By Jim on Wednesday, May 5, 2010
The 2nd Mykayakcoach runner’s session was held at Fisherman’s Beach in Sydney’s Northern Beaches.
With a mix of paddlers turning up for the session it made for a lot of fun.
Fisherman’s beach is a great spot for catching runners as it is tucked in against a cliff and a big rock face on the south side of the beach.
We started the session off with some drills where each paddler learned the basics of catching swells/runners. Talking about the length of stroke on how the length changes from flat water paddling to ocean paddling with swells/runners. After talking about the length of stroke it was time to do some drills that would emphasise the importance of the catch [the front part of the stroke]. The catch, no matter what sort of paddling you do, flat water, downriver or catching runners/swell, is most important part of the stroke.
The catch is the part of your stroke that makes the boat get the run that is needed to make you move forward; thus making it easier to catch swells/runners or accelerate the boat in the flat water.
We then joined into groups of twos, completing exercises in pairs that allowed us to simulate the feeling you should get when using your trunk to the best of your ability. A good paddler uses their trunk efficiently as you use all the major muscle groups. One of our drills was the trunk twist drill. This practices rotating your hips and shoulders together, which makes you use your trunk whilst feeling a locking sensation in your stomach. This is the feeling we want to achieve on the water when making a strong catch to get the swell/runners.
Once out at sea all paddlers started by getting the feel of the water under the boat. This is the opportune time to apply the drills. Paddlers waited for their moment to apply techniques learnt on the shore. Through out this time paddlers practiced maximising their catch whilst catching swells/runners. Paddling for swell/runners is so much different to other forms of paddling as timing is everything. If you get your timing right you can make your ocean paddling so much easier. You need to be explosive and hard on your catch, then the boats run allows you to rest whilst steering your craft onto a swell. THIS IS THE BEST WAY TO PADDLE.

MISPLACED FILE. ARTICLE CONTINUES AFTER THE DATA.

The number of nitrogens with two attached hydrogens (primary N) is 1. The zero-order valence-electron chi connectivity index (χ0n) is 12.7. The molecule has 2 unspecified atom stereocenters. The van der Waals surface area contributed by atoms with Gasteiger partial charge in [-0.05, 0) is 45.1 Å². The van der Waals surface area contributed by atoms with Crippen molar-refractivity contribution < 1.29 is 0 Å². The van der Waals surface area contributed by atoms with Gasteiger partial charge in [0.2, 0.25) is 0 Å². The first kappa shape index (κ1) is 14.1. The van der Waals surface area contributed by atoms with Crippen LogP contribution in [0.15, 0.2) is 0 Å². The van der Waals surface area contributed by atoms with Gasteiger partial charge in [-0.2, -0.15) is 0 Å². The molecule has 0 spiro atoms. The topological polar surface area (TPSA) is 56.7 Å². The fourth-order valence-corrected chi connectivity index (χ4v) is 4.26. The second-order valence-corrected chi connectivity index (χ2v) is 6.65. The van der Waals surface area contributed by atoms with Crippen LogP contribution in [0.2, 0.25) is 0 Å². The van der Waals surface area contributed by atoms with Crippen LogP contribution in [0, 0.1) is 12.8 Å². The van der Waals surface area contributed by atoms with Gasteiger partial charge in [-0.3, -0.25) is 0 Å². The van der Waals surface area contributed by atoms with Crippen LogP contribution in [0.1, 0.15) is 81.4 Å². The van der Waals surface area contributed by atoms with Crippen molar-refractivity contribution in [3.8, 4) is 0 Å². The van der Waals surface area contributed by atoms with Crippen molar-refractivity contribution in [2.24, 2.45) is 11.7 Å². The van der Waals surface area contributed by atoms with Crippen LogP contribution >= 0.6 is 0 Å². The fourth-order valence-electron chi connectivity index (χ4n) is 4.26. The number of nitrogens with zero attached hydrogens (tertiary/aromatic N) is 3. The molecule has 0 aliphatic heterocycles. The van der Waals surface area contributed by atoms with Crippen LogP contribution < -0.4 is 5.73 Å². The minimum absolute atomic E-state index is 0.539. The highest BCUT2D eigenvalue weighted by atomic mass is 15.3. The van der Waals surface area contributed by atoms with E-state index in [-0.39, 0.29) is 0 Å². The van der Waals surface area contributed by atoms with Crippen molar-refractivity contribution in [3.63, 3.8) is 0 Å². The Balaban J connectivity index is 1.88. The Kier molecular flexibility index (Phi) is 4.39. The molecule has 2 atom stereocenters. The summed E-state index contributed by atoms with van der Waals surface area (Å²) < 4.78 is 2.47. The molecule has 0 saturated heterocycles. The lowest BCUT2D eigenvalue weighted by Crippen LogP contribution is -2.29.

After spending the time to feel the swell we moved onto connecting swell/runners together.
This is where you catch the swell and whilst on the swell you look left and right to see the steepest part of the runners to surf. Keeping on your pedals all the time will help you steer from one runner to the next, taking as little as 5-10 strokes. Strong catch is needed here.
We surfed the swells/runners for sometime and enjoyed the surfing experience of catching these consecutively.
We closed the session with a race, the aim being to see how we would apply what was learnt in a race scenario. Many people panicked and tried way too hard losing their timing because of the pressure they put on themselves. It is funny when people are catching swells/runners, they panic and think runners should just come to them. Naturally, they try harder and miss the runner altogether.
My best tip is to relax, let the swell/runner go and get the next one. It doesn’t matter if you miss one or two swell/runners there is always more for you, just relax and steer onto the next one.
Going back out in the ocean as many times as possible and getting the feel for the swell/runners is the best way to improve.
It was a treat to see Dean Gardiner, Tim Jacobs, Michael Clues and Mark Anderson paddle past us a few times. It was great to see all levels of paddlers sharing and enjoying the same ocean.